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Clavicle - radiologystar

What Is The Anatomy Of The Clavicle?


Clavicle Also known as the “collar bone,” the clavicle (clavicul- is Latin for “key”) is located between the sternum and the scapula and lies horizontally across the root of the neck. It is roughly S-shaped and resembles a large, old-style key. The clavicle forms a light strut that connects the upper limb to the thorax and allows the limb to move freely from the trunk. It is the first bone to begin ossification. The clavicle is subcutaneous and easily palpable along its entire length.

The sternal extremity is the blunt, thickened, proximal (medial) end of the clavicle. It articulates with the clavicular notch of the sternum through a compound synovial joint containing an articular disc. The acromial extremity is the flattened distal (lateral) end of the clavicle. It articulates with the acromion process of the scapula. The conoid tubercle (cono- is Greek for “pine cone”) is a small, roughened elevation on the inferior surface, near the acromial end. This serves as the attachment area for the conoid ligament part of the coracoclavicular ligament.


Muscles Of Clavicle.

Lateral Third:- Trapezius muscle (posterior surface), deltoid muscle (anterior surface).


Medial Third:-  Sternocleidomastoid muscle (superior surface), pectoralis major muscle (anterior surface), subclavian muscle (inferior surface – subclavian groove), sternohyoid (medial end of clavicle).


Joints Of Clavicle.

— Acromioclavicular:- Between acromial head of clavicle and acromion of scapula

— Ligament:- Acromioclavicular ligament

— Sternoclavicular :- Between sternal end of clavicle and manubrium of sternum

— Ligaments:- sternoclavicular ligaments, anterior and posterior interclavicular ligaments


Arterial supply In Clavcle.

— Nutrient branch from the suprascapular artery

— Clavicular branch of the thoracoacromial artery from the second part of the axillary artery


Ossification Of Clavicle.

It is the first bone to start ossification at around 5th-6th weeks of gestation. It is also the last ossification center to fuse, around 22-25 years of age. The lateral end has intramembranous ossification. See main article: ossification centers of the pectoral girdle.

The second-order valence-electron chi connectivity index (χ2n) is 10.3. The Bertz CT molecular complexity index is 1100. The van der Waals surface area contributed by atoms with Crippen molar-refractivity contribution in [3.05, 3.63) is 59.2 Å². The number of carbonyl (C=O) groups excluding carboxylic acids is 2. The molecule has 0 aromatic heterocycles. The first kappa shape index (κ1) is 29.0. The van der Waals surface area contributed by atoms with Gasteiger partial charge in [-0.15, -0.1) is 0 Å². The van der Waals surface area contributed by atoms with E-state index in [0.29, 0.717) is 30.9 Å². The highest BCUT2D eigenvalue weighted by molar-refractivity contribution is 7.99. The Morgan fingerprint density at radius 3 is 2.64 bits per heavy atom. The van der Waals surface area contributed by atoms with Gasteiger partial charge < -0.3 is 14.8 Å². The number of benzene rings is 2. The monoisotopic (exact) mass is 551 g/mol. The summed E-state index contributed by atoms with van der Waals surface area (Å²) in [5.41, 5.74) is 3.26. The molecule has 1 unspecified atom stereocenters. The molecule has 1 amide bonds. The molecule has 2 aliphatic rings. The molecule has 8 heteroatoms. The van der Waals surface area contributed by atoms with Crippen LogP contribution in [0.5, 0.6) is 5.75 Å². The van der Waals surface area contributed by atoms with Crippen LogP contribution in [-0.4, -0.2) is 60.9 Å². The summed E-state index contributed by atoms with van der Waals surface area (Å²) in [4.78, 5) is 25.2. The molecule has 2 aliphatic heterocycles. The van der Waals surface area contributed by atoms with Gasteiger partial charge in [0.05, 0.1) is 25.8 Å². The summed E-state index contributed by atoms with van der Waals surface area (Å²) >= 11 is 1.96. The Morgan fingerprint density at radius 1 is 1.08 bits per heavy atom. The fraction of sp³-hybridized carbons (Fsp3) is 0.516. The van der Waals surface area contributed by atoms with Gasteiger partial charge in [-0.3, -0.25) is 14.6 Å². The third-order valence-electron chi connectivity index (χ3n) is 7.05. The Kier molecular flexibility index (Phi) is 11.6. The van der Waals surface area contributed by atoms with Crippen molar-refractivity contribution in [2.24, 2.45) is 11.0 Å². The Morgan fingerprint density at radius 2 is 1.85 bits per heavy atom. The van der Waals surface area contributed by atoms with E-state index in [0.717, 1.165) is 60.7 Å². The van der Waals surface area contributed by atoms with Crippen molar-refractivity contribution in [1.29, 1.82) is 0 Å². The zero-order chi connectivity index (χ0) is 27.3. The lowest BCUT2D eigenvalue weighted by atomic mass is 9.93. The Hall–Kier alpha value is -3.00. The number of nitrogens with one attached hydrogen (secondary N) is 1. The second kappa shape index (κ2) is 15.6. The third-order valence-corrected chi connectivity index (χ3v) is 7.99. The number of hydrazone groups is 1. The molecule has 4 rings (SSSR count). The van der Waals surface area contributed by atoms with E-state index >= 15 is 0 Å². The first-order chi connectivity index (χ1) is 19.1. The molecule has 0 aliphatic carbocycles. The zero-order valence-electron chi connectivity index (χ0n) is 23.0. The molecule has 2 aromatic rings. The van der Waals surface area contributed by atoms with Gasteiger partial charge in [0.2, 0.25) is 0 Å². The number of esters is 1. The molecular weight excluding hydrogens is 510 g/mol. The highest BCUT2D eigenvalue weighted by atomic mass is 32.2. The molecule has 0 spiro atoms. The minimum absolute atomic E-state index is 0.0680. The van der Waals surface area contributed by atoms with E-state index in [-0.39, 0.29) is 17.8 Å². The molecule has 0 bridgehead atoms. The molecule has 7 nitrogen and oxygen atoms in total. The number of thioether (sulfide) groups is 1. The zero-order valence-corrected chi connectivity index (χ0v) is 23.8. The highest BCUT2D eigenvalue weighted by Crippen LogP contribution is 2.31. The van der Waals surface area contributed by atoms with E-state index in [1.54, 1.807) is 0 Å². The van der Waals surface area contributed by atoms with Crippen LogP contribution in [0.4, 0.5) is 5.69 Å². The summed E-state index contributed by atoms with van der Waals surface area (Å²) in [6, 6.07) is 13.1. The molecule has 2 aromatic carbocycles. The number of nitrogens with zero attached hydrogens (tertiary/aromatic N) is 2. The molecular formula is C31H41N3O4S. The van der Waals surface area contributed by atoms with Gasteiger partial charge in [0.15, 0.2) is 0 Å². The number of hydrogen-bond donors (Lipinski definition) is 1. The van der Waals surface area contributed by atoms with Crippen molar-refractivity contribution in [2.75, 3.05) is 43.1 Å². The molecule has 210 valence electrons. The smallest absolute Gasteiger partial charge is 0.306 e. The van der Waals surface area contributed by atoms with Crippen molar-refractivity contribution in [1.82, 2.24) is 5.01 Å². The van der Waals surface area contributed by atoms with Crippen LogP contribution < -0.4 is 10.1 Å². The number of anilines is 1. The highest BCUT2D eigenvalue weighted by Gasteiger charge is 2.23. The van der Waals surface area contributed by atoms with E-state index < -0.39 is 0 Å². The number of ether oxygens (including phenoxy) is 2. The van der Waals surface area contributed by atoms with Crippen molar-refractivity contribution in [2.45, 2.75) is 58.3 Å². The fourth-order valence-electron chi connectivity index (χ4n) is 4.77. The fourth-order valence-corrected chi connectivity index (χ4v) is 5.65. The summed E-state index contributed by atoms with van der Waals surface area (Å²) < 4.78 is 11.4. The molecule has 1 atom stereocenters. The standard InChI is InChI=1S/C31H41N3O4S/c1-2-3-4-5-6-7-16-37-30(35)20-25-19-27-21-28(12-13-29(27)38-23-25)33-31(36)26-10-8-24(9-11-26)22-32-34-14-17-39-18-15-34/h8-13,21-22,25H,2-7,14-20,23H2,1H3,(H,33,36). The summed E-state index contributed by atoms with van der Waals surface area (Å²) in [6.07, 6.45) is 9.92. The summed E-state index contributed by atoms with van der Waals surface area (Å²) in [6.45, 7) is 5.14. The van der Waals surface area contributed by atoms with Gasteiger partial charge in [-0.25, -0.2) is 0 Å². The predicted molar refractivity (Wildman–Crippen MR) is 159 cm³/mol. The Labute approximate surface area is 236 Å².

Pathology Of Clavicle Bone.

The Some Pathology of clavicle bone are given below:-

Fractures:- Clavicle fractures are a common type of bone injury. They can occur due to trauma, such as a fall onto the shoulder or an impact during sports activities. Fractures can range from simple hairline cracks to complete breaks, and they can cause pain, swelling, bruising, and limited shoulder movement.

Fracture of clavicle


Osteomyelitis:- This is a bone infection that can affect the clavicle, although it is rare. It usually occurs as a result of bacteria spreading from a nearby infection, such as a skin abscess or respiratory tract infection. Symptoms include bone pain, swelling, redness, warmth, fever, and general malaise.

Osteomyelitis of clevicle


Osteoarthritis:- Clavicular osteoarthritis is a degenerative joint disease that affects the articulation between the clavicle and the acromion process of the scapula. It can result from aging, wear and tear, or previous trauma. Symptoms include pain, stiffness, swelling, and reduced range of motion in the affected shoulder.


Tumors and cysts:- Various benign and malignant tumors can affect the clavicle. Examples include osteochondroma (a common benign bone tumor), osteosarcoma (a primary malignant bone tumor), and metastatic tumors (secondary tumors that spread to the clavicle from other parts of the body). Cysts, such as aneurysmal bone cysts or simple bone cysts, can also develop in the clavicle.


clavicle tumor


Nonunion and malunion:- Sometimes, clavicle fractures may fail to heal properly or may heal in an abnormal alignment. Nonunion refers to the lack of bone healing, while malunion refers to a fracture that heals in a misaligned position. These conditions can cause persistent pain, weakness, and functional impairment.


Other conditions:- Other less common pathologies affecting the clavicle include clavicular stress fractures, clavicular dislocations, acromioclavicular joint injuries, and sternoclavicular joint disorders.


Sclerotic clavicles:- The clavicle is a benign, often painful disorder of unknown cause, marked by bony sclerosis of the sternal (medial) end of the clavicle with no involvement of the sternoclavicular joint.

Sclerotic clavicle


Distal clavicular erosion:- Erosion or absence of the distal ends of the clavicles may be seen in a wide range of conditions Llike.





X-ray Anatomy Of Clavicle Bone

Fig :- X-ray Anatomy Of Clavicle Bone





BOOL LINK :- Fundamentals of Anatomy and Physiology

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